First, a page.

Skripal attack: Two Russian suspects named

Monday, 10 Sep, 2018

Russia's foreign ministry said the names given by Britain did not mean anything to Moscow.

Sergei Skripal, a former Russian military intelligence officer who betrayed dozens of agents to Britain's MI6 foreign spy service was found unconscious with his daughter Yulia on a public bench in the English city of Salisbury on March 4.

Investigations into the poisoning of Mr Rowley and Ms Sturgess are ongoing.

British authorities and the global chemical weapons watchdog say the Skripals were exposed to Novichok, a type of military-grade nerve agent developed by the Soviet Union during the cold war.

Earlier in the United Kingdom found that the assassination of former Russian intelligence officer Sergei Skripal and his daughter Julia in Salisbury with the use of poison the Newcomer involved in the Russian Grushnikov Ruslan Bashirov and Alexander Petrov.

A photo of the fake perfume box that was used to contain the nerve agent that poisoned Charlie Rowley and Dawn Sturgess in Amesbury this July. Tests showed the bottle contained a "significant amount of Novichok", police said.

"Mr Speaker, we repeatedly asked Russian Federation to account for what happened in Salisbury in March, and they have replied with obfuscation and lies".

Prime Minister Theresa May told lawmakers that British intelligence has concluded that the two men are officers of Russia's GRU military intelligence service.

London and its allies blamed the Russian state for the attack, sparking a wave of tit-for-tat diplomatic expulsions on both sides, while the U.S. imposed sanctions.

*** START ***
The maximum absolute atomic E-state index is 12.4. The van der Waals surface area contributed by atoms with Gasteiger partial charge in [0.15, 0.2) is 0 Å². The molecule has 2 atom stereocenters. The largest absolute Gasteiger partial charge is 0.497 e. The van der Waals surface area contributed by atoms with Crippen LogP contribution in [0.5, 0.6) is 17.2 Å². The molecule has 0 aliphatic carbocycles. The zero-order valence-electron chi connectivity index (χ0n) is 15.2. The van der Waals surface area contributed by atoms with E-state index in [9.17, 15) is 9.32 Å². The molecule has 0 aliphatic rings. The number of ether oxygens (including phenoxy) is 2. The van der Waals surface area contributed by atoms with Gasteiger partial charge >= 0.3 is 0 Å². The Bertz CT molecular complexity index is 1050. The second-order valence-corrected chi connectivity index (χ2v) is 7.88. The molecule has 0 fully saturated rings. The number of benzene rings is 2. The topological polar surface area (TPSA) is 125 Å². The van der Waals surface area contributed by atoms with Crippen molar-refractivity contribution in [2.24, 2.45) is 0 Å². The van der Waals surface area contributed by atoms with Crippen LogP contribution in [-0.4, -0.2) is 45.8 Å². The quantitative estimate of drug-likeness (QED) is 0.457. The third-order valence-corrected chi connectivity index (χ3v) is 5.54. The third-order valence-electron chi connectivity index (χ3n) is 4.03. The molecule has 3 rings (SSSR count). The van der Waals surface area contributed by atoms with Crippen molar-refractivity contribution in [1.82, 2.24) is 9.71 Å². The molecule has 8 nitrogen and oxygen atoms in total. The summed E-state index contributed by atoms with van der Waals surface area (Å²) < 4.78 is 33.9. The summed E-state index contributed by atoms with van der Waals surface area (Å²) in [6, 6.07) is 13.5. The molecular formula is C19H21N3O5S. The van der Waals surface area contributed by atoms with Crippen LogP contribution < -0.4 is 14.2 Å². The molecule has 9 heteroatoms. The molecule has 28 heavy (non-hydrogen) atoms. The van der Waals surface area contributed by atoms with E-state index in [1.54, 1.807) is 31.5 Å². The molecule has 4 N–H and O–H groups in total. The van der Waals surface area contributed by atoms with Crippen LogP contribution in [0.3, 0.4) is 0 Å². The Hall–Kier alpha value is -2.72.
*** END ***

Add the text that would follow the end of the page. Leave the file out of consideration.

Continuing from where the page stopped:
British Prime Minister Theresa May pinned the blame on the Russian government, telling the House of Commons the men were members of the GRU, Russia's military intelligence agency.

Moscow on Thursday said Britain's claim that the Kremlin bears ultimate responsibility for a nerve agent attack on a former spy in England was "unacceptable".

A RUSSIAN spy wanted for the attempted murder of Sergei Skripal reportedly had visited Britain nearly exactly one year before the Novichok attack in Salisbury.

"Neither Russia's top leadership nor those in the ranks below, nor any official representatives have anything to do with the events in Salisbury", Peskov said.

In a major new development, Prime Minister Theresa May announced Wednesday that police had issued worldwide arrest warrants for the two suspects, identified as Alexander Petrov and Ruslan Boshirov.

Mr Wallace added: "I don't think that anyone can ever say that Mr Putin isn't in control of his state".

He added: "The GRU is without doubt not rogue".

The Skripal case has been likened by British politicians to the murder of Russian dissident ex-spy Alexander Litvinenko, who was poisoned with a rare radioactive isotope in a London hotel in 2006.

The council will meet in open session at around 11:30 am (1530 GMT), diplomats said.

British Security Minister Ben Wallace said that Putin was "ultimately" responsible for the poisoning in the southwestern city of Salisbury, prompting an angry response from Moscow.

"We would like to hear from anyone who knows them", Basu said.

According to the source, some foreigners, including Russians, will lose the visa if the government will find they have "evidence of serious financial irregularities".

British police have linked the poisoning of the Skripals with a case almost four months later that saw Charlie Rowley and his partner, Dawn Sturgess, hospitalised after they came into contact with the same military-grade nerve agent.

Nebenzia has argued if the British are saying Petrov and Boshirov brought Novichok into the country in this Nina Ricci bottle then there is a key inconsistency.

Why have no charges been brought for the death of Dawn Sturgess?